Oh Me Oh My (Oh Myanmar)

As the geopolitical chessboard of Asia evolves, it is becoming clear that Myanmar is an increasingly critical piece. Still Myanmar’s future is both crucial and uncertain. As China and India vie for influence in Myanmar, a comparatively small country, Burma also is conducting a bold experiment with liberal governance. Yet with frontier militias constantly threatening violence and instability, there is no guarantee that the infantile new government will be able to manage the democratic transition smoothly. Recently, the rulers of Myanmar traded their military outfits for the much more amicable garb of a civilian government. The jury is still out on whether or not this constitutes “change we can believe in,” but all indications thus far point to a genuine desire for change among the people and the newly “elected” government. The relaxation of media controls, the release of several thousand political prisoners, and the reconciliation with Nobel-prize winning freedom activist Aung San Suu Kyi are all good signs that the government is serious about this whole “freedom” thing.

But the picture in the country is not all rosy. Deep in the frontier jungles, armed militias of ethnic minorities are resisting attempts by the central government to rein them in. These minority groups, including the Kachin, Shan, and Kokang, agreed to join a federal union once the British departed. Yet after unfair treatment at the hands of the Bamar (the dominant ethnic group), many of these ethnic minorities fled deep into the jungle and began campaigns of guerilla warfare against the central government, which has been plaguing the stability of Myanmar for decades. With the ethnic minority militias as a still-present menace, a renewal of civil war conditions could convince the central government that this experiment with democracy was a bad idea.

Against the backdrop of this uncertain transition is increased Indian and Chinese interest in Myanmar.  Since the 1990s, Chinese investment in Myanmar has soared in an attempt to transform Myanmar into China’s “California”—giving China’s remote western provinces, such as Sichuan and Yunnan, a more direct route to the sea and the global marketplace. India has also increased investment and dialogue in the country as part of its “Look East” policy. Now, some are speculating that a new “Great Game” may be emerging between these two Asian giants.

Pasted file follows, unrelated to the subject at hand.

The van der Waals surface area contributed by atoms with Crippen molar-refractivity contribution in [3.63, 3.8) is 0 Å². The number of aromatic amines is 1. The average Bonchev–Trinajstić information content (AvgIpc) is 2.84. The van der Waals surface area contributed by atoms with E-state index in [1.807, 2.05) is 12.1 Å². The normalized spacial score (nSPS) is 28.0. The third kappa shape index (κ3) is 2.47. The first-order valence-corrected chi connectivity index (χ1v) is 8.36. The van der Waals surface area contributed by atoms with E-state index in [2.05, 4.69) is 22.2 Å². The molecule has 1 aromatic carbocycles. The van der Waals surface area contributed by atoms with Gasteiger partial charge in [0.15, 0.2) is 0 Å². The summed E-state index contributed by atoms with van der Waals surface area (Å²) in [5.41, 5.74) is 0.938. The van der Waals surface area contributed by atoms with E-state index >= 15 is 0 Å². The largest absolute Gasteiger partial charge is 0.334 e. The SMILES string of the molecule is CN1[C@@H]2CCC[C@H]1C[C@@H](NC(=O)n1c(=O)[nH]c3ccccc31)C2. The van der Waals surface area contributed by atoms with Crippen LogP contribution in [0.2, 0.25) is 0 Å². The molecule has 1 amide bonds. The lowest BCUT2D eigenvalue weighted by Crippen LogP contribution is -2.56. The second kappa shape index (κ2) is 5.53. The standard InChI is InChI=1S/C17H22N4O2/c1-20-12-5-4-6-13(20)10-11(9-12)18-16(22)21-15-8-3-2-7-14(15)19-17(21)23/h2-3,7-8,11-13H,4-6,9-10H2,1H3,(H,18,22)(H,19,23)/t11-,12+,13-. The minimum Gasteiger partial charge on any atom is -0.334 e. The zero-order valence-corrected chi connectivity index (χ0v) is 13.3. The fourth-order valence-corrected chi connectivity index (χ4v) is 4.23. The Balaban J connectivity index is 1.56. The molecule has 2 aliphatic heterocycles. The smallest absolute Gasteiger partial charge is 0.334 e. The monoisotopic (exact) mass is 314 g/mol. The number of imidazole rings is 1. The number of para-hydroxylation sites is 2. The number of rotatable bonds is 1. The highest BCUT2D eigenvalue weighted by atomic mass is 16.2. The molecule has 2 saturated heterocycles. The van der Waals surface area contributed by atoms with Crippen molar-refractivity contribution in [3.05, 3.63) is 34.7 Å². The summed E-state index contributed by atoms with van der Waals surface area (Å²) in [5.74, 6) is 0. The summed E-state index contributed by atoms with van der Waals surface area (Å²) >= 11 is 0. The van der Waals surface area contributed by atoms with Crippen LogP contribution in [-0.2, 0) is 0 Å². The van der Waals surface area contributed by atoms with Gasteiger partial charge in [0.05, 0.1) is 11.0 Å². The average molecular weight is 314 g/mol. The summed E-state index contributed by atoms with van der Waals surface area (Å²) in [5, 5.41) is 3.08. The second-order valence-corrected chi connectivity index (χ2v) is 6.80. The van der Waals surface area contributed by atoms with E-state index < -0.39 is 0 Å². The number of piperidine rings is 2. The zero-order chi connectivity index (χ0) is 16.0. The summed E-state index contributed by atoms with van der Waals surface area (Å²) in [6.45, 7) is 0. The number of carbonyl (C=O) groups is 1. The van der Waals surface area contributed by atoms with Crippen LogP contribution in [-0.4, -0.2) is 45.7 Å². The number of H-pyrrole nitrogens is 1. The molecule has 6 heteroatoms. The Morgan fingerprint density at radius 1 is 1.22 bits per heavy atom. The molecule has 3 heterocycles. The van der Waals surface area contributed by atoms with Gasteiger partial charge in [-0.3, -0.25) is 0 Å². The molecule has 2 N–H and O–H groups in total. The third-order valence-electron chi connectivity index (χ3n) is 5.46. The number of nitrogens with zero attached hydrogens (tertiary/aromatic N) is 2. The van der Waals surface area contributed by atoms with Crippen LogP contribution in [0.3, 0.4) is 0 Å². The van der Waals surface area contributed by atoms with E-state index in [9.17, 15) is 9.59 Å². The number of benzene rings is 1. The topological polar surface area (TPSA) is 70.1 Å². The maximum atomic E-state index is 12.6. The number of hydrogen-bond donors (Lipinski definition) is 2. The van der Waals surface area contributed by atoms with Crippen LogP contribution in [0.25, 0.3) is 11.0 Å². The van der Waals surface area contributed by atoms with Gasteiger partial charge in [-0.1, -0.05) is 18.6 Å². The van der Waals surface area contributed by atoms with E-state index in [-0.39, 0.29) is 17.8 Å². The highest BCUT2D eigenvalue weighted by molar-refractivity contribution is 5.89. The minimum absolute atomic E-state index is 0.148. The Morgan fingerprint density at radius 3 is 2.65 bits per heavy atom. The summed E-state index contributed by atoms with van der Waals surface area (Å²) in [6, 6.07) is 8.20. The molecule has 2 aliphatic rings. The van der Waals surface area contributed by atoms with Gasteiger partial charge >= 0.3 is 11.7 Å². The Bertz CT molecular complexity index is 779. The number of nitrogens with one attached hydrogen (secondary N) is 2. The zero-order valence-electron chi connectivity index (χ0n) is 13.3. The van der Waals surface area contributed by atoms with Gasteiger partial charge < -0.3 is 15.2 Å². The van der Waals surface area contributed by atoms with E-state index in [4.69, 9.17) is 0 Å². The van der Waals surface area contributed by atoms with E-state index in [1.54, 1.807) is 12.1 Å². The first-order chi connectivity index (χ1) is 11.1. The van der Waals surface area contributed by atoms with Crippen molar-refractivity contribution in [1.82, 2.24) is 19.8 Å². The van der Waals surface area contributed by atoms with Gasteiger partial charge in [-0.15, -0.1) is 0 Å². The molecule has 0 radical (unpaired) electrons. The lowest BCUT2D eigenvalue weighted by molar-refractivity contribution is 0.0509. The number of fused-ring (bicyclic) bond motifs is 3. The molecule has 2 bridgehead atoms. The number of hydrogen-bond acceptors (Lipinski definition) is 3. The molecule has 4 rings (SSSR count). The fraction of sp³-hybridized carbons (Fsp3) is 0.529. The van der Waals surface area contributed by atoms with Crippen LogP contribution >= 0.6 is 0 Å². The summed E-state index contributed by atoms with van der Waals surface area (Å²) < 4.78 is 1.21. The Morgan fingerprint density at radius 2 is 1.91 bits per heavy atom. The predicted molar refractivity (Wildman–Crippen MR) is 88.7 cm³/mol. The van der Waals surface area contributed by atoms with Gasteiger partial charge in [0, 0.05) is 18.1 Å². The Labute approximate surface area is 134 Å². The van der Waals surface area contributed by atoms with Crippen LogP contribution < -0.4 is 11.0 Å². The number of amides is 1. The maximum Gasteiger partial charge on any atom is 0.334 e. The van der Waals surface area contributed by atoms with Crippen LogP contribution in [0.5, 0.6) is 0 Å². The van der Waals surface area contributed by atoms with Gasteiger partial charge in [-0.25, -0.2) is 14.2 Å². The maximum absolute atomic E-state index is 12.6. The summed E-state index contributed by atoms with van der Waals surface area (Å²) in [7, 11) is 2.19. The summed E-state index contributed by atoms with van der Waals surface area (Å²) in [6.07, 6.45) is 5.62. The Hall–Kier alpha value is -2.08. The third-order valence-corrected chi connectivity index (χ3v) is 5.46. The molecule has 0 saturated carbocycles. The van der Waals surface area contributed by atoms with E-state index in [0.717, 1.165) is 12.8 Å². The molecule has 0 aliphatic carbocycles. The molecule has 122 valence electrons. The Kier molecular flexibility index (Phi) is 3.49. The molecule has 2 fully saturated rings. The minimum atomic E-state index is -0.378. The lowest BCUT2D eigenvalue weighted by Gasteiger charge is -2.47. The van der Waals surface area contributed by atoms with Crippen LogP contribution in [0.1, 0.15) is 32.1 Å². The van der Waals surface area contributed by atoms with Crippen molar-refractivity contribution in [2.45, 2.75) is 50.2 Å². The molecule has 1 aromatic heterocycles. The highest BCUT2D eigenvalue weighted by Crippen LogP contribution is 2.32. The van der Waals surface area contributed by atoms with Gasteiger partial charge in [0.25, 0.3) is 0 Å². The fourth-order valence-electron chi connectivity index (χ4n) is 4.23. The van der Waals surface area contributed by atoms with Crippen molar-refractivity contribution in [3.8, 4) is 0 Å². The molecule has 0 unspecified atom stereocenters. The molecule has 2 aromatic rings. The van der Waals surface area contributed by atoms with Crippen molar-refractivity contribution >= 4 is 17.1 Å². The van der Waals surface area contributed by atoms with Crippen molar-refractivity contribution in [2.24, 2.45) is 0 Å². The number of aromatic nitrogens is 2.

The emergence of a more open, democratic, and representative Myanmar would certainly encourage India and dash the hopes of the Chinese giant to the north.

While the ethnic junta was all-too-happy to accept billions of dollars from the Chinese for its development projects, the new civilian government has already demonstrated that the Burmese are willing to stand up to their “northern friends.” In the recent case of the Myitsone Dam near China, the Burmese government listened to concerns of the local population and ordered a halt to the construction of the dam. This merely could be the first in a long series of cases where the Burmese people demonstrate a wish for Chinese influence to be curtailed.

Modern Myanmar is definitely headed in a positive direction away from authoritarianism – towards democracy and human rights. Not only will this be great for the  people of Myanmar, but it will also be a major strategic gain for India and the West.

The Chinese, on the other hand, have a lot to lose in every possible scenario. If Myanmar proceeds down the democratic path, it may lose a major access point to the Indian Ocean. If Myanmar descends into an orgy of ethnic violence, new Chinese infrastructure most probably would be destroyed, and thousands of Burmese refugees would no doubt pour into the southwest. However, in this worst case scenario, the need for stability may also lead to the return of the jungle junta, allowing China to get its authoritarian friends back.

Whatever the outcome: Asia’s chessboard is at a turning point, and the next few moves will result in major repercussions for Asian geopolitics.